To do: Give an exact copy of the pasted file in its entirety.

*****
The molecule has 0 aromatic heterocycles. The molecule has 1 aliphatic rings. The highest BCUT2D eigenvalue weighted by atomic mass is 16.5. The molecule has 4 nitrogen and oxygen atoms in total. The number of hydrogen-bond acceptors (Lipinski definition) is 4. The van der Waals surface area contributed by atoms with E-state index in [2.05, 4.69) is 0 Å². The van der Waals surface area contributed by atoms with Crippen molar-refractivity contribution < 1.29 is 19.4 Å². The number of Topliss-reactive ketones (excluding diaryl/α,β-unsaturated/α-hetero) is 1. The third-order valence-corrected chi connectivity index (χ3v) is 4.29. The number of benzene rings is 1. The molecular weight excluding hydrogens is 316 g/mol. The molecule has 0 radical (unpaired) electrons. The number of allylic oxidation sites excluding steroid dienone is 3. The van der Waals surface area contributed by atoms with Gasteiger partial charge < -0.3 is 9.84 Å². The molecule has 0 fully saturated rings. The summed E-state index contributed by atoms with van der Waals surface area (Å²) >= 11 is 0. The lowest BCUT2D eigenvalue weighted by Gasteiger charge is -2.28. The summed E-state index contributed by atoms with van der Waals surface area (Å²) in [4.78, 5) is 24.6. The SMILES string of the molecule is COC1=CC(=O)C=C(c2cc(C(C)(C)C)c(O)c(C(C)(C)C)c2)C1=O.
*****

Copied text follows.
The molecule has 0 aromatic heterocycles. The molecule has 1 aliphatic rings. The highest BCUT2D eigenvalue weighted by atomic mass is 16.5. The molecule has 4 nitrogen and oxygen atoms in total. The number of hydrogen-bond acceptors (Lipinski definition) is 4. The van der Waals surface area contributed by atoms with E-state index in [2.05, 4.69) is 0 Å². The van der Waals surface area contributed by atoms with Crippen molar-refractivity contribution < 1.29 is 19.4 Å². The number of Topliss-reactive ketones (excluding diaryl/α,β-unsaturated/α-hetero) is 1. The third-order valence-corrected chi connectivity index (χ3v) is 4.29. The number of benzene rings is 1. The molecular weight excluding hydrogens is 316 g/mol. The molecule has 0 radical (unpaired) electrons. The number of allylic oxidation sites excluding steroid dienone is 3. The van der Waals surface area contributed by atoms with Gasteiger partial charge < -0.3 is 9.84 Å². The molecule has 0 fully saturated rings. The summed E-state index contributed by atoms with van der Waals surface area (Å²) >= 11 is 0. The lowest BCUT2D eigenvalue weighted by Gasteiger charge is -2.28. The summed E-state index contributed by atoms with van der Waals surface area (Å²) in [4.78, 5) is 24.6. The SMILES string of the molecule is COC1=CC(=O)C=C(c2cc(C(C)(C)C)c(O)c(C(C)(C)C)c2)C1=O.